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Latest New Mexico news, sports, business and entertainment at 11:20 a.m. MDT

WESTERN WATER WOES

  • ALBUQUERQUE, N.M. (AP) — Federal water managers are scheduled to host a virtual meeting to share their annual operating plan for the Rio Grande, one of North America's longest rivers. Irrigation districts from the Pacific Northwest to the Colorado River Basin already are warning farmers to expect less this year despite growing demands fueled by ever-drying conditions. Climate experts say March marked the third straight month of below-average precipitation across the U.S., and areas of record dryness are expanding in the West. The forecast for the next three months is no better. Along the Rio Grande, some farmers are being encouraged to forego irrigating their lands this season.

WESTERN WILDFIRES

  • A wind-driven blaze is believed to have killed a New Mexico couple and burned over 200 homes. Authorities say firefighters have kept a wind-driven blaze from pushing further into a mountain community in the southern part of the state. The blaze in Ruidoso started Monday and has been fueled by strong winds. Authorities have ordered or advised up to 4,500 people to evacuate. Air tankers resumed their attack on the fire Thursday as more firefighters traveled from around the region to help battle the flames. Authorities say they are working to confirm the identities of the people who died.

WESTERN DROUGHT-LAKE POWELL

  • FLAGSTAFF, Ariz. (AP) — Federal officials say it may be necessary to reduce water deliveries to Colorado River users to prevent the shutdown of a huge dam on the Arizona-Utah border. Glen Canyon Dam supplies hydropower to some 5 million customers across the U.S. West. Officials had hoped snowmelt would buoy Lake Powell to ensure continued operation of the dam. But snow already is melting, and hotter-than-normal temperatures and prolonged drought are further shrinking the lake. The Interior Department has proposed holding back water in the lake to maintain power production. The agency is asking for feedback from the seven states that rely on the river by April 22.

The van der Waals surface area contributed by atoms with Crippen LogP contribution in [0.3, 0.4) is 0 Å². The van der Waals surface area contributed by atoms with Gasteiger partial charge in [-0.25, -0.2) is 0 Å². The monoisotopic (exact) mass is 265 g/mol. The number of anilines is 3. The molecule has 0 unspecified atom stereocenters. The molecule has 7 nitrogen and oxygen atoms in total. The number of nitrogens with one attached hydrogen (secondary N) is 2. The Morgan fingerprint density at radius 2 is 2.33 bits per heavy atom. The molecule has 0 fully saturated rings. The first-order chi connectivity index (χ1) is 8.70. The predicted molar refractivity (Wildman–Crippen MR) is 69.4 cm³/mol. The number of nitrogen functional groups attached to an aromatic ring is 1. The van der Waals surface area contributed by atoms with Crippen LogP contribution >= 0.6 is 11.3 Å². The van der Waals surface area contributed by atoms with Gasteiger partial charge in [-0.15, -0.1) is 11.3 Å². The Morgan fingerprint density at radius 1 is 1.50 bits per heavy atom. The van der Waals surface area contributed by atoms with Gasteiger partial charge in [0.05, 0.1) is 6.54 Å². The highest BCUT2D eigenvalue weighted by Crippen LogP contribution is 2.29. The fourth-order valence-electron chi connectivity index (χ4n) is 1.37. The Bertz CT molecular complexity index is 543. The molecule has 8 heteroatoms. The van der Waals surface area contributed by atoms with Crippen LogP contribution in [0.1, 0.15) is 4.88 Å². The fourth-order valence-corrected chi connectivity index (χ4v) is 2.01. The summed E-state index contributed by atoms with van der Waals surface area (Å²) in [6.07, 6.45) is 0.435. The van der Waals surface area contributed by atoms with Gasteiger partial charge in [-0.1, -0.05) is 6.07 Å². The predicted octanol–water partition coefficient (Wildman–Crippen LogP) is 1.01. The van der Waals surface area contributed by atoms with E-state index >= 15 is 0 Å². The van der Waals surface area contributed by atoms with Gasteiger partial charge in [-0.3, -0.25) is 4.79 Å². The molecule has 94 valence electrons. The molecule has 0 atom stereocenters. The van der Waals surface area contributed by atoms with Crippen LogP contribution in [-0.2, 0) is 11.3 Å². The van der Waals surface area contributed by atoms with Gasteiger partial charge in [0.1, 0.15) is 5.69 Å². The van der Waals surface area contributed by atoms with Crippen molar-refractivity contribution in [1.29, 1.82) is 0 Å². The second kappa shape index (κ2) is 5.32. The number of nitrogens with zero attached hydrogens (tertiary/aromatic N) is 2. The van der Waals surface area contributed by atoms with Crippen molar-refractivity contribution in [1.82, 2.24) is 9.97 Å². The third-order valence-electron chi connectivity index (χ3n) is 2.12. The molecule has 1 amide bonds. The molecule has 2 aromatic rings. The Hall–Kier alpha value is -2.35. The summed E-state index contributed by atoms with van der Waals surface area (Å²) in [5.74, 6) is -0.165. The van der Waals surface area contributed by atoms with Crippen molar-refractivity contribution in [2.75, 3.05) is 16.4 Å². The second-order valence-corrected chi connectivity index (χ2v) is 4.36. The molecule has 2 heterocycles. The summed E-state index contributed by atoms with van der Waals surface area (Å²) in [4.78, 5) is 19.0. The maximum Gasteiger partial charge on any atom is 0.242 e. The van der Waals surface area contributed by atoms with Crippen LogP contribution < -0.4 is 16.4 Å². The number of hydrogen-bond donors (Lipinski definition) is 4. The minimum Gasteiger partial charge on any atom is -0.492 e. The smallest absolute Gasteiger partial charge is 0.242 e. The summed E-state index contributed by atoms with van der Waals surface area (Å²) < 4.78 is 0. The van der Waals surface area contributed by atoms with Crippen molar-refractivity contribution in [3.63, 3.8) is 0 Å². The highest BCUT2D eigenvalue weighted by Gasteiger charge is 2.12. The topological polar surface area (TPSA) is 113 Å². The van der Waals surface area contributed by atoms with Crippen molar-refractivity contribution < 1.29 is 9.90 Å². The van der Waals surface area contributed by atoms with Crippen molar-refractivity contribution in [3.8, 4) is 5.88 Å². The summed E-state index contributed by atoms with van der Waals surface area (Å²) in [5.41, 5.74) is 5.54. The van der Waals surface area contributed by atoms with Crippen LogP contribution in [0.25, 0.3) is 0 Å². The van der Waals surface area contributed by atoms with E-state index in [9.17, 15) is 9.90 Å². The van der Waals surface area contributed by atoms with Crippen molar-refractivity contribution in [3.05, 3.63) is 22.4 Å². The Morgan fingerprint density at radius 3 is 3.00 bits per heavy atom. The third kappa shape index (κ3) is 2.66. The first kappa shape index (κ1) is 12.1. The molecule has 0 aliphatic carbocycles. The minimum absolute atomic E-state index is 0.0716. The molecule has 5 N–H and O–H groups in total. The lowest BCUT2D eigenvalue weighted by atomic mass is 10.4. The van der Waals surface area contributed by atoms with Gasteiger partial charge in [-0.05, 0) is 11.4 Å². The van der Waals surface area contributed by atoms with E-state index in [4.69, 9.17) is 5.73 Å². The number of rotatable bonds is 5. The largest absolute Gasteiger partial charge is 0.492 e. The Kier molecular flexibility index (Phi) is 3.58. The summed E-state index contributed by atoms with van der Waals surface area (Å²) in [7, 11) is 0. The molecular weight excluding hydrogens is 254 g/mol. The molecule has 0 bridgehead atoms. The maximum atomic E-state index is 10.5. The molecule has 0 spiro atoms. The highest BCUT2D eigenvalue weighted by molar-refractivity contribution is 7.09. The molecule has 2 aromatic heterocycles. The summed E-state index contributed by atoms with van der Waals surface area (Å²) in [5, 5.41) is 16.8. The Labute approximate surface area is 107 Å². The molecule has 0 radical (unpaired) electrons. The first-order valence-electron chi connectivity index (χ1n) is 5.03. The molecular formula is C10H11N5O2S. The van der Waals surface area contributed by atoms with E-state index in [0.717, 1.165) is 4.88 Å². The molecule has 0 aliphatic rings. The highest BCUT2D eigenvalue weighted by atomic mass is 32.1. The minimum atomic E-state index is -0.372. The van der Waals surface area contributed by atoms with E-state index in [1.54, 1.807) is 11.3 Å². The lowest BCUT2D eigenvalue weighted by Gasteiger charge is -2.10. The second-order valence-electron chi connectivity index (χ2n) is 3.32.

EDUCATION SOCIAL STUDIES

  • SANTA FE, N.M. (AP) — A New Mexico lawmaker is urging K-12 school leaders to reject new social studies standards approved by the state's education department. Republican House Whip Rod Montoya argues that the new standards are racially divisive. He says local school officials "are morally obligated to reject" the education standards. It's unclear what that would look like. School districts, not the state, ultimately choose which books to buy and how lessons are crafted. It's also rare that school districts defy the state. But when a school board did so last year by rejecting mask mandates, the education department simply dismissed all members.

CHIEF JUSTICE-NEW MEXICO

  • SANTA FE, N.M. (AP) — The New Mexico Supreme Court has a new chief justice who will oversee the administration of the judiciary and act as an advocate for state courts at the legislature on budgetary and other matters. Shannon Bacon was sworn in Wednesday to a two-year term as chief justice, a post that also involves coordination with the State Bar that sets professional standards for attorneys. Bacon was appointed by Democratic Gov. Michelle Lujan Grisham in 2019 and won statewide election in 2020. She previously served nine years as a state district judge in the Albuquerque-based 2nd Judicial District.

FREE COLLEGE NEW MEXICO

  • SANTA FE, N.M. (AP) — Flush with tax revenues and federal aid, many U.S. states are increasing support for free college programs. Experts say the expansion of a program in New Mexico could serve as a model, with flexible attendance requirements and generous financial aid. It covers tuition and fees for all students. Paired with federal grants, it can pay gas or rent for low-income students. The program allows adults to pursue a four-year degree, even if they haven't been in school for a while. The $75 million program is funded mostly with one-time federal aid, leaving supporters concerned about how long the state can sustain the program.

AP-US-TEXAS-BORDER-DELAYS

  • AUSTIN, Texas (AP) — Texas Gov. Greg Abbott says he will continue truck inspections that have gridlocked the U.S.-Mexico border for days. The two-term Republican governor said Wednesday he would not repeal his new policy at all bridges until there are more assurances of security. Abbott did lift inspections at one international bridge after announcing what he said was an agreement for more enhanced security with Nuevo Leon, Mexico. But the most dramatic backups of commercial trucks along Texas' 1,200-mile border have occurred at other bridges that do not share a border with Nuevo Leon.